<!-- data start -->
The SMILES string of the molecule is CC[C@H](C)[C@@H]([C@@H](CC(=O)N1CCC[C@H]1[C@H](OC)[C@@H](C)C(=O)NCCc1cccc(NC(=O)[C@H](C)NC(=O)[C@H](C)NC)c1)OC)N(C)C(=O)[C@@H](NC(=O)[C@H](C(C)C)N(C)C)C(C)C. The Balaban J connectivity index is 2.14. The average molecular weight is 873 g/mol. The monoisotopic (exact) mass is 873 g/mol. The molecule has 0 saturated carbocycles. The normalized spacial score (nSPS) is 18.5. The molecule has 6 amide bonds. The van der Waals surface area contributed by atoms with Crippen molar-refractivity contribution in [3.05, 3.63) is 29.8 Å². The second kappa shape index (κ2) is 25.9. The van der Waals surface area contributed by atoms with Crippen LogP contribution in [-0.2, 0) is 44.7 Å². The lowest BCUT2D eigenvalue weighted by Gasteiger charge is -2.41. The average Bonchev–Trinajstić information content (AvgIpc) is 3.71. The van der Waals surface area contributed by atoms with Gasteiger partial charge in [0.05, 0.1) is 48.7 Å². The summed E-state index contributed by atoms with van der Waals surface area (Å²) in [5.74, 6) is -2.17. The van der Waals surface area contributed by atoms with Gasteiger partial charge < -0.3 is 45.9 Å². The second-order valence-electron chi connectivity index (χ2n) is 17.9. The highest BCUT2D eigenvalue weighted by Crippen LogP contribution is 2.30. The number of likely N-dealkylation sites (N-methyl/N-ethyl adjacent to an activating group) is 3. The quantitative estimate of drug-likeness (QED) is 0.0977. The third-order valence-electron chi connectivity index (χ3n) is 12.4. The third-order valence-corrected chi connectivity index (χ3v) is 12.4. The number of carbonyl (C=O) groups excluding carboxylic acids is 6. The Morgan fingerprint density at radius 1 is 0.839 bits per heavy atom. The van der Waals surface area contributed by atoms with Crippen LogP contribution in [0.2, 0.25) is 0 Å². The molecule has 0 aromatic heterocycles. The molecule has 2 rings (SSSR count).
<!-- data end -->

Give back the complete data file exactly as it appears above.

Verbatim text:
The SMILES string of the molecule is CC[C@H](C)[C@@H]([C@@H](CC(=O)N1CCC[C@H]1[C@H](OC)[C@@H](C)C(=O)NCCc1cccc(NC(=O)[C@H](C)NC(=O)[C@H](C)NC)c1)OC)N(C)C(=O)[C@@H](NC(=O)[C@H](C(C)C)N(C)C)C(C)C. The Balaban J connectivity index is 2.14. The average molecular weight is 873 g/mol. The monoisotopic (exact) mass is 873 g/mol. The molecule has 0 saturated carbocycles. The normalized spacial score (nSPS) is 18.5. The molecule has 6 amide bonds. The van der Waals surface area contributed by atoms with Crippen molar-refractivity contribution in [3.05, 3.63) is 29.8 Å². The second kappa shape index (κ2) is 25.9. The van der Waals surface area contributed by atoms with Crippen LogP contribution in [-0.2, 0) is 44.7 Å². The lowest BCUT2D eigenvalue weighted by Gasteiger charge is -2.41. The average Bonchev–Trinajstić information content (AvgIpc) is 3.71. The van der Waals surface area contributed by atoms with Gasteiger partial charge in [0.05, 0.1) is 48.7 Å². The summed E-state index contributed by atoms with van der Waals surface area (Å²) in [5.74, 6) is -2.17. The van der Waals surface area contributed by atoms with Gasteiger partial charge < -0.3 is 45.9 Å². The second-order valence-electron chi connectivity index (χ2n) is 17.9. The highest BCUT2D eigenvalue weighted by Crippen LogP contribution is 2.30. The number of likely N-dealkylation sites (N-methyl/N-ethyl adjacent to an activating group) is 3. The quantitative estimate of drug-likeness (QED) is 0.0977. The third-order valence-electron chi connectivity index (χ3n) is 12.4. The third-order valence-corrected chi connectivity index (χ3v) is 12.4. The number of carbonyl (C=O) groups excluding carboxylic acids is 6. The Morgan fingerprint density at radius 1 is 0.839 bits per heavy atom. The van der Waals surface area contributed by atoms with Crippen LogP contribution in [0.2, 0.25) is 0 Å². The molecule has 0 aromatic heterocycles. The molecule has 2 rings (SSSR count).